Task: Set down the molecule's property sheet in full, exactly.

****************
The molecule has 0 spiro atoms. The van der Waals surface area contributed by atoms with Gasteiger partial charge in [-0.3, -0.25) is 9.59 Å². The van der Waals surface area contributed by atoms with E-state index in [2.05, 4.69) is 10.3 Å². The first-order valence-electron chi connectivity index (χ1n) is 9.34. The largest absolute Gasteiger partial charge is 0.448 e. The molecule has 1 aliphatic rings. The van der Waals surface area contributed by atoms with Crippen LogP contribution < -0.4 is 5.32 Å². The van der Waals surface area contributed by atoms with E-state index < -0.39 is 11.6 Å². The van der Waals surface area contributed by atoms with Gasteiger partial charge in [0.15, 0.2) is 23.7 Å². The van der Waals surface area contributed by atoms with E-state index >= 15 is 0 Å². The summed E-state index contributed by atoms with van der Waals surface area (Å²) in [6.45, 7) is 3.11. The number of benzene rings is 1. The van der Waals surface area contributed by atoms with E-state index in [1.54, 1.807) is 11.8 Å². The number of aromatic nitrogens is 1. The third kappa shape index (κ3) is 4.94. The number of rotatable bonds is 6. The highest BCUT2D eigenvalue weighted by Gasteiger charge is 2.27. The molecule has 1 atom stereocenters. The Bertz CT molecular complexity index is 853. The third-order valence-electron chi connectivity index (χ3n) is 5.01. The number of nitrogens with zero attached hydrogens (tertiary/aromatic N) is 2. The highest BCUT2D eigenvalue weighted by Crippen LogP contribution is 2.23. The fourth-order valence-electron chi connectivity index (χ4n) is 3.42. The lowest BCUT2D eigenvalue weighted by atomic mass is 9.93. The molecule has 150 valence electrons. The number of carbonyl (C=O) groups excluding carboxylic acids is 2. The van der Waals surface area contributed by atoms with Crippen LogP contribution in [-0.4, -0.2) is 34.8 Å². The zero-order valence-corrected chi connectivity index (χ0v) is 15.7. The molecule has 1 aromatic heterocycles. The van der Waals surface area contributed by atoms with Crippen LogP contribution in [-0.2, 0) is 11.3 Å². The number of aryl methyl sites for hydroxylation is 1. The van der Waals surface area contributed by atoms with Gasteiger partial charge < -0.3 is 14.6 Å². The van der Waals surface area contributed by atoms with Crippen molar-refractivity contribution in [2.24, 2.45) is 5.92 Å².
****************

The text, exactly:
The molecule has 0 spiro atoms. The van der Waals surface area contributed by atoms with Gasteiger partial charge in [-0.3, -0.25) is 9.59 Å². The van der Waals surface area contributed by atoms with E-state index in [2.05, 4.69) is 10.3 Å². The first-order valence-electron chi connectivity index (χ1n) is 9.34. The largest absolute Gasteiger partial charge is 0.448 e. The molecule has 1 aliphatic rings. The van der Waals surface area contributed by atoms with Crippen LogP contribution < -0.4 is 5.32 Å². The van der Waals surface area contributed by atoms with E-state index < -0.39 is 11.6 Å². The van der Waals surface area contributed by atoms with Gasteiger partial charge in [0.15, 0.2) is 23.7 Å². The van der Waals surface area contributed by atoms with E-state index >= 15 is 0 Å². The summed E-state index contributed by atoms with van der Waals surface area (Å²) in [6.45, 7) is 3.11. The number of benzene rings is 1. The van der Waals surface area contributed by atoms with E-state index in [1.54, 1.807) is 11.8 Å². The number of aromatic nitrogens is 1. The third kappa shape index (κ3) is 4.94. The number of rotatable bonds is 6. The highest BCUT2D eigenvalue weighted by Gasteiger charge is 2.27. The molecule has 1 atom stereocenters. The Bertz CT molecular complexity index is 853. The third-order valence-electron chi connectivity index (χ3n) is 5.01. The number of nitrogens with zero attached hydrogens (tertiary/aromatic N) is 2. The highest BCUT2D eigenvalue weighted by Crippen LogP contribution is 2.23. The fourth-order valence-electron chi connectivity index (χ4n) is 3.42. The lowest BCUT2D eigenvalue weighted by atomic mass is 9.93. The molecule has 150 valence electrons. The number of carbonyl (C=O) groups excluding carboxylic acids is 2. The van der Waals surface area contributed by atoms with Crippen LogP contribution in [-0.4, -0.2) is 34.8 Å². The zero-order valence-corrected chi connectivity index (χ0v) is 15.7. The molecule has 1 aromatic heterocycles. The van der Waals surface area contributed by atoms with Crippen LogP contribution in [-0.2, 0) is 11.3 Å². The number of aryl methyl sites for hydroxylation is 1. The van der Waals surface area contributed by atoms with Gasteiger partial charge < -0.3 is 14.6 Å². The van der Waals surface area contributed by atoms with Crippen molar-refractivity contribution in [2.24, 2.45) is 5.92 Å².